Rutgers 77, Seton Hall 72 (OT): Let's not take Seton Hall off the bubble just yet, eh? The Pirates got a great win over Georgetown this week, one that could have firmed up a previously shaky at-large profile. All Seton Hall needed to do the rest of the way was avoid bad losses. Well, losing to a young, 13-16 Rutgers team at home is just that. Next weekend, the Hall travels to DePaul. If the Pirates lose there, all the good vibes from the emphatic Georgetown victory will have almost entirely faded from the picture.

VCU 89, George Mason 77: First things first: Thanks to Drexel's one-point win at Old Dominion on Saturday afternoon, VCU's win over George Mason won't give them a share of the CAA title this season. Bummer, sure, but the Rams would surely settle for a spot in the NCAA tournament, something to which they're at least a little closer after this victory today. As a league, the Colonial's top teams (Drexel, VCU and GMU) didn't get quality nonconference wins (VCU's best came against South Florida, for example), so any at-large consideration will have to come from separation at the top and perhaps a pair of deep runs for both Drexel and VCU in the CAA tournament. A win here was a must, and Shaka Smart's team got it, behind Bradford Burgess' career-high 31 points.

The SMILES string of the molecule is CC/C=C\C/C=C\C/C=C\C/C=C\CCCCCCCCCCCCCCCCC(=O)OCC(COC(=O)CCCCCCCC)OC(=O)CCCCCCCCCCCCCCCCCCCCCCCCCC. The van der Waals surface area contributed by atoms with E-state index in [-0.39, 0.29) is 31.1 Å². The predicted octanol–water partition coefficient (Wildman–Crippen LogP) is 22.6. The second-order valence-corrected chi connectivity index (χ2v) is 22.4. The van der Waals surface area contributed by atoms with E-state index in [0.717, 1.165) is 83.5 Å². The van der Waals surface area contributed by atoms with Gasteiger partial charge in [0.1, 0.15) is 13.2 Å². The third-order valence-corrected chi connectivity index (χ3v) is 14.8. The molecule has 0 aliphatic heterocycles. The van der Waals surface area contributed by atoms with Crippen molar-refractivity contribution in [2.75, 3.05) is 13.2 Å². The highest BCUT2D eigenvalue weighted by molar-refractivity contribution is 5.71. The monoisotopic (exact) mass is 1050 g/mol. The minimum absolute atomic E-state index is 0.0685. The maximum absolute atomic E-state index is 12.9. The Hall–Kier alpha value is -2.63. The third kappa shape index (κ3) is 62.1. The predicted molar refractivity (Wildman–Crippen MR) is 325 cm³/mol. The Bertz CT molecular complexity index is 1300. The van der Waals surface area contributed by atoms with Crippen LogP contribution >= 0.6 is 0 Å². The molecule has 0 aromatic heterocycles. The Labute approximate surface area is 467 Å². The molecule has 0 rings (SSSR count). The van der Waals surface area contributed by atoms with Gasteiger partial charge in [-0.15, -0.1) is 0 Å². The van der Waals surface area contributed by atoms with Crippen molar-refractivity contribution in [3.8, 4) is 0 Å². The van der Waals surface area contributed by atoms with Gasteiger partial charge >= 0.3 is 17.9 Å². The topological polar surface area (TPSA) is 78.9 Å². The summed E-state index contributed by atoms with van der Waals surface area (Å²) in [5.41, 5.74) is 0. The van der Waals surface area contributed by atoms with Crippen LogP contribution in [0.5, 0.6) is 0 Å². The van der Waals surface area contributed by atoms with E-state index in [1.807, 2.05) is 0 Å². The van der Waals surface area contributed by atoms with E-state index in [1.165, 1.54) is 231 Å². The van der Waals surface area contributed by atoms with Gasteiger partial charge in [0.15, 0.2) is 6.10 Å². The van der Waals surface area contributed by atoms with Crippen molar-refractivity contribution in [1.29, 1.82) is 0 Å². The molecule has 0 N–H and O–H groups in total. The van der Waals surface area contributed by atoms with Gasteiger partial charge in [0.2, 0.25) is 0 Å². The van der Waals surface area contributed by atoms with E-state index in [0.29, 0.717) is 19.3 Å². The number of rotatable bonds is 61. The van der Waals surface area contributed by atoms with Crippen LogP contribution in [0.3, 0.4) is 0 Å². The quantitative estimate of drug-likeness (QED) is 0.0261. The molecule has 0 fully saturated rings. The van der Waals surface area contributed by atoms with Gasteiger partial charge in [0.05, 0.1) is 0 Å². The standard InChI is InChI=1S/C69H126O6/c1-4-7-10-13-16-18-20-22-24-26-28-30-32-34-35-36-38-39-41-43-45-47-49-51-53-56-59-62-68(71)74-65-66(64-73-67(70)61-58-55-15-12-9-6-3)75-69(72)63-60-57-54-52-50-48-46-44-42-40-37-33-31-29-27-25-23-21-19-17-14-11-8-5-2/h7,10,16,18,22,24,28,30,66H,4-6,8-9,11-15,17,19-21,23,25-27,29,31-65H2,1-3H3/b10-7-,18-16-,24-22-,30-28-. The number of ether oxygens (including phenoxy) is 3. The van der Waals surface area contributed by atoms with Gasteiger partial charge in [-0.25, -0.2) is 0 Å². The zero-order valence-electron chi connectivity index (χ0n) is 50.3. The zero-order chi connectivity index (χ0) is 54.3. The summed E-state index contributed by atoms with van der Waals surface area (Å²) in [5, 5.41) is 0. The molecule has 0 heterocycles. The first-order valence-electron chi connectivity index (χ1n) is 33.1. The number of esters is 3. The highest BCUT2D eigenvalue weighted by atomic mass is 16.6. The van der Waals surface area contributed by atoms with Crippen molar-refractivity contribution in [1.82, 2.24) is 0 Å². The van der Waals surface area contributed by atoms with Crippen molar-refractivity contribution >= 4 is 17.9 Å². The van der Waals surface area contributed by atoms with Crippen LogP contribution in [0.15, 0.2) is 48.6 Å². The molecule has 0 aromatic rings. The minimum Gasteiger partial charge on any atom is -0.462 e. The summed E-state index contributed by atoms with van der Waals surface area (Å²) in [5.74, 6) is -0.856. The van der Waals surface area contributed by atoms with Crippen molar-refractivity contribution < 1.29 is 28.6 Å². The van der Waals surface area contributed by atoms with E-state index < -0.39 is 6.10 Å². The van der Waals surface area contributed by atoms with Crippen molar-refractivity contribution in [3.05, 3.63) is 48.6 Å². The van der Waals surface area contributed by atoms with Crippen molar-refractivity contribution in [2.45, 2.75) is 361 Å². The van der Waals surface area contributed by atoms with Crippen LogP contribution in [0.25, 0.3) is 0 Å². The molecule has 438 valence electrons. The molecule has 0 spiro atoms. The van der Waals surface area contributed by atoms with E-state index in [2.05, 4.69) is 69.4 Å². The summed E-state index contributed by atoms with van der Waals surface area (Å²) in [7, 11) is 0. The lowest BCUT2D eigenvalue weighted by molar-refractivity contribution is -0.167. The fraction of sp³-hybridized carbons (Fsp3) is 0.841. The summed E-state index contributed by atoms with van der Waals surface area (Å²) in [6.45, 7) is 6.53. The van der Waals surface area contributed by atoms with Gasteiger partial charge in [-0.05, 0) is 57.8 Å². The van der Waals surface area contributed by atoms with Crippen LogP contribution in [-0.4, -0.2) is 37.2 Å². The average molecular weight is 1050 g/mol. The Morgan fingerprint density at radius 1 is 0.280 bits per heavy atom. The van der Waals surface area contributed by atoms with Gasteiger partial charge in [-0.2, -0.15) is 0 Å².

Dayton 76, UMass 43: A home loss to UMass can't be called "bad," but for a team like Dayton -- which is desperately scrapping for a spot in the NCAA tournament -- it could have been disastrous. Instead, the opposite happened: UD won, and won big, looking very much like one of the A-10's best teams and a squad worthy of a tourney bid in the process. We'll see how the Flyers finish up, but if they're one of the last four in, they might just be one of the play-in game candidates, which are held in -- you guessed it -- Dayton!